At Quizlet, we believe investing in a diverse workforce creates a strong and innovative company and gives us a competitive advantage. This year is Quizlet’s third year setting company-wide goals for diversity and inclusion. One way we hold ourselves accountable for execution on these goals is by publishing an update each year on our strategy and our results. Even though Quizlet only employs a small fraction of the U.S. workforce, I believe we can multiply our impact by showing leadership and encouraging other companies to make their own investments in building diverse and inclusive workforces.
Our strategy has been to focus in three primary areas:
First, creating milestones and holding ourselves accountable for progress. Without goals and measurement, it’s difficult to get results. In recent years it’s also become possible to benchmark Quizlet against other companies that have published their employee demographic data. We also believe that while building a diverse workforce is everyone’s job, accountability has to lie with executive leadership. That’s why, as our SVP of Engineering, I took responsibility for our focus area this year — women in engineering and technical roles.
Second, sourcing and recruiting a more diverse team. As I’ve mentioned to many leaders that have asked me how we’ve gotten results at Quizlet, it’s essential to reach out to a diverse pipeline of candidates and communities if you want to hire a diverse workforce. Accordingly, we have set goals related to diversity in recruiting. To improve hiring decisions and reduce bias, we have developed structured interview plans with clear scoring rubrics and trained interviewers in behavioral interviewing.
Part of building a diverse pipeline is looking outside of more traditional recruiting programs. We’re proud to be working with Path Forward for a second year, and this fall will be hosting mid-career paid “returnships” for professionals who have been out of the workforce for caregiving purposes. We’ve also partnered with Code2040 to help create access, awareness and opportunities for top Black and Latinx engineering talent to ensure their participation in tech.
Third, reinforcing our inclusive and supportive culture. It’s important to recognize that we are all subject to implicit biases. The impact of unconscious bias is not limited to recruiting and candidate assessment. It can affect performance and promotion decisions as well. We work hard to find and hire people for the team and we want to retain all of them and help them rise to their potential. To help the teams recognize their own biases and equip them with strategies to mitigate them, we’ve delivered periodic unconscious bias and inclusive leadership training. We’ve guided team leaders to ensure team-building events are inclusive. And we’ve supported grassroots committees and groups (like Women @ Quizlet) with budget and executive sponsors.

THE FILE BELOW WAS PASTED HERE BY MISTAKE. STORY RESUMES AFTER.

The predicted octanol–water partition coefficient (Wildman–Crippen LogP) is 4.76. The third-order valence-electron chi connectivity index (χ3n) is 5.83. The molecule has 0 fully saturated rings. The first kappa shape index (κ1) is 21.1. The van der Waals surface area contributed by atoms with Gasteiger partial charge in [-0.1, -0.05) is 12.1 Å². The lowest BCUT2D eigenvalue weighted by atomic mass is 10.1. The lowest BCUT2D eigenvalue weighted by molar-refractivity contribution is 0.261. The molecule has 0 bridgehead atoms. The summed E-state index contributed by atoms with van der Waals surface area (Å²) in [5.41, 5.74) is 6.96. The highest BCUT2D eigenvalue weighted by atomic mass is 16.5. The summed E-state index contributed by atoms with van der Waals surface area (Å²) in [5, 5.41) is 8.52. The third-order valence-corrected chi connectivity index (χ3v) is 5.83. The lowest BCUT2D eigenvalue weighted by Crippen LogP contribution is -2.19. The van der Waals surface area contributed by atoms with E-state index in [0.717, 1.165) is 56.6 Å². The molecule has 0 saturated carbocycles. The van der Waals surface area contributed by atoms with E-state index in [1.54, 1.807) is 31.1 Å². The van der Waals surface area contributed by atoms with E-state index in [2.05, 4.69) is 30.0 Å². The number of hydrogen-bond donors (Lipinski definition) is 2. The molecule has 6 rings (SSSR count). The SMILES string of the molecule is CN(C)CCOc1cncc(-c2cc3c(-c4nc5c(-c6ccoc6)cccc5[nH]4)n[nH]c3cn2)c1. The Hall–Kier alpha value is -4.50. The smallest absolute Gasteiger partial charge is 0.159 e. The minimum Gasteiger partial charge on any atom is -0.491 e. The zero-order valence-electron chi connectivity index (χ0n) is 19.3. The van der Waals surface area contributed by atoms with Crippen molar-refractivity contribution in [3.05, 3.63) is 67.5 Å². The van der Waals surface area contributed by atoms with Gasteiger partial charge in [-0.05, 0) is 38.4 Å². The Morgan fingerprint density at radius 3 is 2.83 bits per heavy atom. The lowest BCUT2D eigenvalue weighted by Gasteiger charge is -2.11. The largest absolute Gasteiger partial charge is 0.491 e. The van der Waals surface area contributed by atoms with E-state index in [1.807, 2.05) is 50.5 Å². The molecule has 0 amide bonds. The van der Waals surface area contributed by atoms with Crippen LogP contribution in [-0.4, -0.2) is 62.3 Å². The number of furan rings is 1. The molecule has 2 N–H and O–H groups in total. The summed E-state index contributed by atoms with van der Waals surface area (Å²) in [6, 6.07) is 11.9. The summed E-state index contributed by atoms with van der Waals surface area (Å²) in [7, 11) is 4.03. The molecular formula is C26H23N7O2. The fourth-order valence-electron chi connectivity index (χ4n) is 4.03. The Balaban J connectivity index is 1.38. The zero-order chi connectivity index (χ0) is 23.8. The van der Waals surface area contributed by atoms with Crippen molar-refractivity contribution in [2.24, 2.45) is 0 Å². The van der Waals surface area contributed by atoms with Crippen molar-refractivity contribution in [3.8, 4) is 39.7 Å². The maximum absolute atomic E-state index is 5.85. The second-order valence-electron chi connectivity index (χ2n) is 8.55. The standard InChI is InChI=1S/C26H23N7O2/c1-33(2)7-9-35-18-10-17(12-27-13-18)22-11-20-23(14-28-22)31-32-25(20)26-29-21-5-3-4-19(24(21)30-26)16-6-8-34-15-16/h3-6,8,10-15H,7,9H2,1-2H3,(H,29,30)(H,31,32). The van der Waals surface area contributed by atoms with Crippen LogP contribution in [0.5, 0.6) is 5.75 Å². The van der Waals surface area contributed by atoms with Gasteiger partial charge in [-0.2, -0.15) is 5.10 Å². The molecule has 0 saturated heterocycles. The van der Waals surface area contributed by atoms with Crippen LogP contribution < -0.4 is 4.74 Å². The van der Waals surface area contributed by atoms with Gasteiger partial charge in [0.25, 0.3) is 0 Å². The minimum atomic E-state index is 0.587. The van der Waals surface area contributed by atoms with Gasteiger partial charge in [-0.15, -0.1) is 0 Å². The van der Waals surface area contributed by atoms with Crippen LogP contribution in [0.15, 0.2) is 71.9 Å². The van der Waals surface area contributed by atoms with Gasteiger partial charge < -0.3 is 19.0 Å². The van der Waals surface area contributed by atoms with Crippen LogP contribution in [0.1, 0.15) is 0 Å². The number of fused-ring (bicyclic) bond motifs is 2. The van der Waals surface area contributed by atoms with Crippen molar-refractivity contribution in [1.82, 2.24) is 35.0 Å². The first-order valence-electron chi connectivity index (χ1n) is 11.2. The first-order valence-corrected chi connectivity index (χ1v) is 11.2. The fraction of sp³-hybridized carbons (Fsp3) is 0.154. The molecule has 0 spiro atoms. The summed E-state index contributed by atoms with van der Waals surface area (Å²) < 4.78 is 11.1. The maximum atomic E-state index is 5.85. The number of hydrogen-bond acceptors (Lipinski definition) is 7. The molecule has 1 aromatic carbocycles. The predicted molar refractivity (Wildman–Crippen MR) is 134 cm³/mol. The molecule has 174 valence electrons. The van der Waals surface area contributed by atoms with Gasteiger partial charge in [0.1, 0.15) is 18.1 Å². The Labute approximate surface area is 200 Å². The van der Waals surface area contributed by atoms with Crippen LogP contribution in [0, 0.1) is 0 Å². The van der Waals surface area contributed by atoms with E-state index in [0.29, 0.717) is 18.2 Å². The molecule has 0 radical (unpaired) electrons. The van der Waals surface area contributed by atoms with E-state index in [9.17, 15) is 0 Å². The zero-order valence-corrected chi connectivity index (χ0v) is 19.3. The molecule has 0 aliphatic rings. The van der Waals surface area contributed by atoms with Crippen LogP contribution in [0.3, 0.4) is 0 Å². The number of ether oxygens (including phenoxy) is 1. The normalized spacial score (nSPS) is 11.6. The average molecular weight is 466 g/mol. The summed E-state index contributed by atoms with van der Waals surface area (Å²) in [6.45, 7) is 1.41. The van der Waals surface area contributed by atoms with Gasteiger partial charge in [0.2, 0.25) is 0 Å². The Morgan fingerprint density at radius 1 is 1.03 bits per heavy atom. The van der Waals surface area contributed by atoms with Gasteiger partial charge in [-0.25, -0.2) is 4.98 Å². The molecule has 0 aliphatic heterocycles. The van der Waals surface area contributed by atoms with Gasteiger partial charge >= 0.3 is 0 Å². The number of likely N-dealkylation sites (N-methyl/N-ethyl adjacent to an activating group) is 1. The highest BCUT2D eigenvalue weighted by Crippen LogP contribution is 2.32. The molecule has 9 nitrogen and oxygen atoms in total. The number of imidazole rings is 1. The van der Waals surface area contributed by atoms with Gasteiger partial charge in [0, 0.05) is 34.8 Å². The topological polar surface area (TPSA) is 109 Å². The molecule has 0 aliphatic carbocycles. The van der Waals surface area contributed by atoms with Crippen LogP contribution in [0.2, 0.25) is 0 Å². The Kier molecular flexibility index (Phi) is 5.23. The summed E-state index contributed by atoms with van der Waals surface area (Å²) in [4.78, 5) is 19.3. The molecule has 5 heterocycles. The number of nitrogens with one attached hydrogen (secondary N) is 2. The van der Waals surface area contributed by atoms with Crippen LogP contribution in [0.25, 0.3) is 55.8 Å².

This year, we prioritized women in technical roles as one of our top goals for diversity and inclusion. In a disappointing and regrettable trend, overall women’s participation in software development roles across industry has been trending down since the early 1990s in the U.S., flat at 18-20% since 2011.†
I’m proud to report that our efforts toward hiring and retaining women in tech has gotten results, increasing five percentage points to 33%, up from 28% last year (and 22% in 2017). And our new office in Denver is off to a good start, with 33% women in technical roles.
I’m especially happy that we’ve been able to include women at all levels of our technical organization. 40% of technical managers (of all levels) are women, and 33% of our technical leadership are women (director-level and above).
And looking at our company overall, Quizlet also reached 40% women in 2019, up from 35% when we started reporting numbers in 2017.
We believe that these efforts are not only critical for making Quizlet the best possible company and place to work, but can also help drive change throughout the industry as a whole. Though Quizlet is still relatively small (about 150 employees) we know that this crucial work cannot wait. While I’m pleased with our progress this year, there is obviously much more to be done. I’m looking forward to updating our goals and strategy for 2020.
Quizlet Business & Operations
Quizlet internal data from August 2019; Ethnicity refers to the EEO-1 categories which reflect the US government reporting requirements; Other includes American Indian/Alaskan Native, Native Hawaiian/Pacific Islander, and those who prefer not to state or classify.
† Data from 1) U.S. Bureau of Labor Statistics, Employed full time: Wage and salary workers: Software developers, applications and systems software occupations: 16 years and over: Women [LEU0254690800A], retrieved from FRED, Federal Reserve Bank of St. Louis; https://fred.stlouisfed.org/series/LEU0254690800A, April 4, 2019, and 2) U.S. Bureau of Labor Statistics, Employed full time: Wage and salary workers: Software developers, applications and systems software occupations: 16 years and over: Men [LEU0254584000A], retrieved from FRED, Federal Reserve Bank of St. Louis; https://fred.stlouisfed.org/series/LEU0254584000A, April 4, 2019.